Everybody knew that a Peloton rower was coming. In fact, it’s been rumored for so long that even chief product officer Tom Cortese told The Verge the rower was the “worst-kept secret on Earth.” So now that it’s actually in my living room, it all feels a tad anticlimactic.
What can I say? It’s exactly what I thought a Peloton rower would be. Peloton’s stamp is all over the product design, from the red accents and the ubiquitous logo to the 23-inch HD adjustable touchscreen. This isn’t a bad thing. Peloton’s hardware has always been slick and better-suited to your home than the equipment you’ll find at the gym. This rower is much prettier than the one in my building’s fitness center, though I slightly preferred the more minimalist style of the Hydrow Wave for my living room’s aesthetic.
The Row is big. It has a footprint of 8 feet by 2 feet and weighs 156 pounds. It’s the first thing you see when you walk into my NYC apartment, and it takes up a huge chunk of my living room. It can be stored vertically, but you still need to make sure it can lay flat with 2 feet of clearance on all sides of the device for safety. Vertical storage also requires using the included wall mount. That might be an issue if you’ve got a grumpy landlord who doesn’t want you drilling holes in your wall.
Otherwise, Peloton had some nice little design flourishes. For starters, the seat is plusher than most rowers I’ve used. My tailbone is thankful. There’s also a handy water bottle and phone holder — though I wish it was big enough to hold a tablet. Some days I just want to row out my frustration with the overly long will-they-won’t-they storylines in my K-dramas.
The device is designed for people between the heights of 4 feet, 11 inches and 6 feet, 5 inches and up to 300 pounds. I’m a smaller person, so I can’t speak to how well the Row supports people on the upper end of the height range. I imagine you might have some issues if you’re on the tall side — perhaps comfortably extending your legs — but unlike the Tread, which had a tray taller people could knock their knees into when doing high-knee warmups, the Row doesn’t have that many things you can bump into.
Peloton’s strength is in its content, and there, the Row also delivers pretty much what you’d expect. The best part so far has been the Form Assist feature. When you first set up the rower, there’s a roughly five-minute calibration process so the sensors in the seat and handle can learn your individual stroke. Once that’s done, a little figure in the upper left corner of the screen matches your movements. If you muck up your form, the areas where you need to improve will light up in red.
Learning to row can be tricky, and it isn’t as intuitive as running on a treadmill or pedaling on a stationary bike. Proper rowing form has four components: the catch, drive, finish, and recovery. There are a zillion YouTube videos with fitness experts expounding on these, but the gist is you move your legs, body, then arms, and then reverse it. If you’re unfamiliar with rowing, it takes getting used to, and if you’ve never received any sort of instruction, you’re probably doing it wrong.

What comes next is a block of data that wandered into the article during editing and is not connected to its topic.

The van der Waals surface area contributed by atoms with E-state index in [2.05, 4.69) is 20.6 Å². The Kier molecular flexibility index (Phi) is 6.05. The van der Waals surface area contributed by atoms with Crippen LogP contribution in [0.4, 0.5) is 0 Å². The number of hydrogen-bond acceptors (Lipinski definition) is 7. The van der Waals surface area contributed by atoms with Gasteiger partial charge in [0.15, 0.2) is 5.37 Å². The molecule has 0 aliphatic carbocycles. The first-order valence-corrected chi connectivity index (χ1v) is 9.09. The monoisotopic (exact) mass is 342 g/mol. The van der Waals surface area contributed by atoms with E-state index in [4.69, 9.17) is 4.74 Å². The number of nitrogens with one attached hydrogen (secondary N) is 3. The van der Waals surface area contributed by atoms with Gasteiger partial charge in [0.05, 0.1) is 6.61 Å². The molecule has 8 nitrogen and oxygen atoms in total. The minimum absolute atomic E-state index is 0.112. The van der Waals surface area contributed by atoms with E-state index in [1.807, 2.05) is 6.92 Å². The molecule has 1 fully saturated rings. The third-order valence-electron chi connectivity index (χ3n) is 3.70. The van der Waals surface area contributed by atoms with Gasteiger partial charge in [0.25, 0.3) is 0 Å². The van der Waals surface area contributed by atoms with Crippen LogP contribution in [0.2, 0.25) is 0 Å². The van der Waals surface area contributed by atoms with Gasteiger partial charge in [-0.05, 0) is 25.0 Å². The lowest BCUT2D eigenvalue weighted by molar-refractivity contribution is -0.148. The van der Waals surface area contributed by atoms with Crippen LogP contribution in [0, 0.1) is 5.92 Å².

You’re probably doing it wrong
Form feedback is still nascent in connected fitness tech, but it’s nice to see that Peloton’s made the effort to include it on the Row (especially since it wasn’t really a thing with its Guide strength training system). After a workout, you get some handy breakdowns of your form and metrics to understand what you need to do better. I’ve always wondered if I’m doing it right, and now, if Peloton is to be believed, I know I need to stop jumping the gun with my body during the drive portion of a stroke.
The main workout screen includes strokes per minute and personal pace targets. You’re prompted to select your skill level during setup, which then determines what pace ranges work best for you during intervals. These two metrics are standard for rowers, but it’s always good to see a recommended range (even if you completely ignore them at the end of a long class).
I haven’t had a chance to go ham on all the different rowing workout types just yet. But the 20-minute hip-hop row class I did take was neither too easy nor too hard. The class selection was understandably limited this past week, but that should fix itself in the coming weeks as the library expands. Classes range from five to 45 minutes. Like other Peloton equipment, there’ll be an option between instructed rows, row bootcamp (a mix of rowing, HIIT, and strength intervals), scenic rows, and just row.
But while the hardware and content have so far aligned with my expectations, the price didn’t. Perhaps I am a fool. I expected it to be costly, maybe around $2,500, which is not far off from other connected rowers. But no. The Row costs $3,195 — more if you buy accessories like mats, dumbbells, or a heart rate band. (Accessory bundles start at $75 and go up to $375.) The price includes delivery and installation but not the $44 monthly subscription. Peloton does market itself as a premium brand, but that’s way more than the competition. For context, the Hydrow Wave costs $1,495, and the regular Hydrow costs $2,495. Other at-home connected rowers like Aviron and Ergatta are similarly priced. Meanwhile, a regular Concept2 rower is $990.
Granted, pricing may change. Lord knows Peloton subscriptions and hardware costs have been all over the place this past year as the company attempts to get its business in order. Even so, this is one of the most expensive at-home rowers on the market.
Preorders for the Row start today for US customers who can get past the sticker shock, with shipping expected in December. In the meantime, you can mosey on down to one of 18 retail locations to get a trial. Peloton says that’ll expand to more showrooms later this year.
Photography by Victoria Song / The Verge
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